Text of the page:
One thing that prevent brands from getting a good conversion rate is friction.
There are many things that can cause friction. The site can be slow, the navigation intolerable, there can be too many steps, you can be forced to go into a specific "mode" or be required to use a specific device ...or when it is a Facebook shop, you have to allow the shop app to access your personal profile before you can do any shopping.
All these things add a level of annoyance that will literally turn people away.
Think of it like this. If you lose 25% of your audience for each step people have to take, asking people to click a link, log in to Facebook, authorized the shop app to access you account, will cause you to lose lose 97% of your audience.
For a bit a fun (and to put this into perspective), Reto List pointed me to this great video from Google Analytics illustrating friction with online shopping.
Paypal did a study earlier in 2011 where they looked at why people would pay for music and movies. They found that people are willing to pay for premium content if...:
All of these are based on the trend of convenience. People are willing to pay if it is more convenient than whatever they had to do before.
Paypal also found that:
If you want to sell a product online, the first thing is obviously to create a product that is worth buying. Notice that only 2% said they would buy a product because it cheaper. Just making something is not going to cut it.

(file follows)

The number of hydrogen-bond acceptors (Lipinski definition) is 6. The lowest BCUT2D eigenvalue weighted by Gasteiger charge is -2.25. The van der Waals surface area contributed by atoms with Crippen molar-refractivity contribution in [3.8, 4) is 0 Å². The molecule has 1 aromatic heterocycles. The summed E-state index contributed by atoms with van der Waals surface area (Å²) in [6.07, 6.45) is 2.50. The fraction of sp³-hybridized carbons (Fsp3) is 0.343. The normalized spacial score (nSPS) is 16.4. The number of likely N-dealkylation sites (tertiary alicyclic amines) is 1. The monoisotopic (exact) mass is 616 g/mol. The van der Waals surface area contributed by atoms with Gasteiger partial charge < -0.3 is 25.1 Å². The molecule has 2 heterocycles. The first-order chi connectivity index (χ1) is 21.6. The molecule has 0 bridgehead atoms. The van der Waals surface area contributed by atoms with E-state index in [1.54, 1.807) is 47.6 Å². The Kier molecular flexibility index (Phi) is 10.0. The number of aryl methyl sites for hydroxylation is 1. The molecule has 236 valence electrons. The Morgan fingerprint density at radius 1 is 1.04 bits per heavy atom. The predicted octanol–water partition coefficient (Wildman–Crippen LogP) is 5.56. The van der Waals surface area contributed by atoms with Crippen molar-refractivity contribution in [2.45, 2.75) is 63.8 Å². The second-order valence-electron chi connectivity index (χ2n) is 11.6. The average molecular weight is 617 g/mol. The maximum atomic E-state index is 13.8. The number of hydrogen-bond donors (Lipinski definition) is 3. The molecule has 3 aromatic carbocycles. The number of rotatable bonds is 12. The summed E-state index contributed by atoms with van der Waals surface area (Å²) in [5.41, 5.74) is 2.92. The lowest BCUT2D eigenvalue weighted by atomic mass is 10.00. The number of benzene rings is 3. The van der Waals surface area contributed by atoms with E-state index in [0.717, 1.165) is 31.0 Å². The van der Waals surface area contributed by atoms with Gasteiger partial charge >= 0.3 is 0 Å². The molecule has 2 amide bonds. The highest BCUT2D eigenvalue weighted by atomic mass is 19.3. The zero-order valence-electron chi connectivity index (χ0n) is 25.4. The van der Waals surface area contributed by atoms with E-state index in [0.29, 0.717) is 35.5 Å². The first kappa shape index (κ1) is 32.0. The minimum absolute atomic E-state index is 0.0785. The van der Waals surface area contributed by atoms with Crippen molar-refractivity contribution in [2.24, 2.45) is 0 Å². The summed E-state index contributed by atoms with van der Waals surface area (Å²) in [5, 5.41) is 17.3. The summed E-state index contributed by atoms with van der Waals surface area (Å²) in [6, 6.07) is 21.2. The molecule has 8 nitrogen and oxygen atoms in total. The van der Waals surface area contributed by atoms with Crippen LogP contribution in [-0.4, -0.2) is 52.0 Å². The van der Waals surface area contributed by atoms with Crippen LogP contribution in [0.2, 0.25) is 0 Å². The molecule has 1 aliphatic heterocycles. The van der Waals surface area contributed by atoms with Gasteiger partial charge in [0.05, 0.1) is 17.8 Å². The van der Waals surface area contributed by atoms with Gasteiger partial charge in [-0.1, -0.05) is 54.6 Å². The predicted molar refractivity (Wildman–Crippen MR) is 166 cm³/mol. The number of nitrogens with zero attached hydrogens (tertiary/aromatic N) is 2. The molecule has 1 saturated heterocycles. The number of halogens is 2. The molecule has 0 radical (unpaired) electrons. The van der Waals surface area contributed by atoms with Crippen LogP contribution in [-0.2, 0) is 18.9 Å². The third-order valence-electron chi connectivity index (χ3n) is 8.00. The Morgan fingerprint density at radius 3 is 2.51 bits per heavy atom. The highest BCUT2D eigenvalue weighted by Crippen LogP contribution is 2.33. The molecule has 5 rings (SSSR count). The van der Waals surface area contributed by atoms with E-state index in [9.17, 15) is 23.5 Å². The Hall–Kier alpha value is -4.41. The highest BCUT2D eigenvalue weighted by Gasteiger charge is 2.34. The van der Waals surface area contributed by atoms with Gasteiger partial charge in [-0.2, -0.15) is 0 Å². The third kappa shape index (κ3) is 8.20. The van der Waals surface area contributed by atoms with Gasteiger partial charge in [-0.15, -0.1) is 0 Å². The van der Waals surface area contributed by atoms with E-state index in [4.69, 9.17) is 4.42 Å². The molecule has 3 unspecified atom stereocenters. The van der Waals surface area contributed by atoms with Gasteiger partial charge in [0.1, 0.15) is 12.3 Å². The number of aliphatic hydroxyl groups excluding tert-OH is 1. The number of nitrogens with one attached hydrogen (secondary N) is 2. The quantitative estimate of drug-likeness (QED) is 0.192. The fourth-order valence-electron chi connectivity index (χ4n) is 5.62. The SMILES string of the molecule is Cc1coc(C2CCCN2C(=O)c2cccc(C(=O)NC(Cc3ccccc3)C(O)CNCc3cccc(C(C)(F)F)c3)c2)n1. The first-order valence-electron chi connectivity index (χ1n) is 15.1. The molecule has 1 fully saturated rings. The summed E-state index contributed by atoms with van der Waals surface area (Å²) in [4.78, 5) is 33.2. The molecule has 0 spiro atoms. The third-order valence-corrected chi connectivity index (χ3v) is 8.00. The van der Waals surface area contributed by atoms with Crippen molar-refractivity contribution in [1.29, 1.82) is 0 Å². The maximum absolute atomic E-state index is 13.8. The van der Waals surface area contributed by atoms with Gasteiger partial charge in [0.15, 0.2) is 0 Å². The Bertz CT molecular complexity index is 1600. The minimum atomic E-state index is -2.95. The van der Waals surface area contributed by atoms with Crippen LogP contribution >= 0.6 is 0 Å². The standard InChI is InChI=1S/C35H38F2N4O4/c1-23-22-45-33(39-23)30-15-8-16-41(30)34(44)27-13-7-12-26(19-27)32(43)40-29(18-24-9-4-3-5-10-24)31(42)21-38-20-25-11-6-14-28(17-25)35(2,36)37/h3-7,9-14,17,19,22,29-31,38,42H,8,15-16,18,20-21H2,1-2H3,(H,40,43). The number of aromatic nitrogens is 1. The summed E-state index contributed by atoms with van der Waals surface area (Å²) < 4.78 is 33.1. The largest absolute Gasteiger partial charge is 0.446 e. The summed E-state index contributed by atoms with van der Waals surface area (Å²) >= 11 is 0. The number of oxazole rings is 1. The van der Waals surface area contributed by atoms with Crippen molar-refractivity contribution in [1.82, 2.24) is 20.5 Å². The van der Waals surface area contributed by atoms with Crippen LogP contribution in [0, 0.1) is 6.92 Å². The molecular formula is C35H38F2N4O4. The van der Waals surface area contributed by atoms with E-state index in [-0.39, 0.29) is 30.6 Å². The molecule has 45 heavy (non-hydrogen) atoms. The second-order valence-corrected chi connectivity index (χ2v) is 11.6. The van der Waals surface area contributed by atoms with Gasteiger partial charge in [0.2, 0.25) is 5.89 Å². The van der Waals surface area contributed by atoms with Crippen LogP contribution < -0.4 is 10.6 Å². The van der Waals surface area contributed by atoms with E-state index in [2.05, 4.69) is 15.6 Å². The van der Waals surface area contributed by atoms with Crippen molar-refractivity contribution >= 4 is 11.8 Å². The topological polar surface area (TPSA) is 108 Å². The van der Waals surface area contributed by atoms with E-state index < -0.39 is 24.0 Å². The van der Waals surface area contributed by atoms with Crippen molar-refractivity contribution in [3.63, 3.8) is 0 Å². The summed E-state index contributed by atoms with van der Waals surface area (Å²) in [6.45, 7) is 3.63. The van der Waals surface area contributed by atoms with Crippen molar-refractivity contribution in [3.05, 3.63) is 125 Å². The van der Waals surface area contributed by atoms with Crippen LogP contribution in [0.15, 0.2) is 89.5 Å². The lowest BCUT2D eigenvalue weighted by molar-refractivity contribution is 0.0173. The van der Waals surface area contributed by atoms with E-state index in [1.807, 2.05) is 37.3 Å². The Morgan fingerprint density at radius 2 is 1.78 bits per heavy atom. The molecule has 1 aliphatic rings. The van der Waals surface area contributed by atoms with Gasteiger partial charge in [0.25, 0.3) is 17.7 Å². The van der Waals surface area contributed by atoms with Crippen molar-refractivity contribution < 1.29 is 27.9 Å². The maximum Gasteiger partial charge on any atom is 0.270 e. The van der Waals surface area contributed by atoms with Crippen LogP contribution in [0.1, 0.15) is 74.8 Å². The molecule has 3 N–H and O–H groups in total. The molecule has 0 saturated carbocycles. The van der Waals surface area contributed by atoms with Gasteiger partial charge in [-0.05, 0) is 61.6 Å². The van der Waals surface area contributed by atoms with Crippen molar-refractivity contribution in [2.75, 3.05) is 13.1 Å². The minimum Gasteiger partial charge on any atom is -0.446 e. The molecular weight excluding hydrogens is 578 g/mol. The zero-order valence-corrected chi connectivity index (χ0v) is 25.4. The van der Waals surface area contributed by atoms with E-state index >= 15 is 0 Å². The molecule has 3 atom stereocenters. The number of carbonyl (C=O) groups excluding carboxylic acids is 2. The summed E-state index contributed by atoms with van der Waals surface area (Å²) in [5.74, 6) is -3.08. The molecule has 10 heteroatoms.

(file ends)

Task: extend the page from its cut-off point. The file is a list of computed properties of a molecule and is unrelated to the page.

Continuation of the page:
We live in a world of abundance. We don't want more!
Focus your attention on making something worth having, and make sure it is more convenient than anything out there. The product, and how you use it, needs to be convenient. The way you buy needs to be frictionless.
And if you think this is going to cost you a lot of money, take a look at this article: "How to make a mobile commerce site for ~£200." This, of course, is a rather extreme example (and I'm not sure how scalable it is), but the key to success is not a fancy system.
Finally, if you watched the video, noticed how a smiling sales person is not really making much of a difference. Don't get me wrong. Giving people a great customer experience is extremely important.
But the smile on their faces is just 10%. The rest is all about the experience of using your product or how people get buy it.
Focus on making your customers smile.
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"Thomas Baekdal is one of Scandinavia's most sought-after experts in the digitization of media companies. He has made himself known for his analysis of how digitization has changed the way we consume media."
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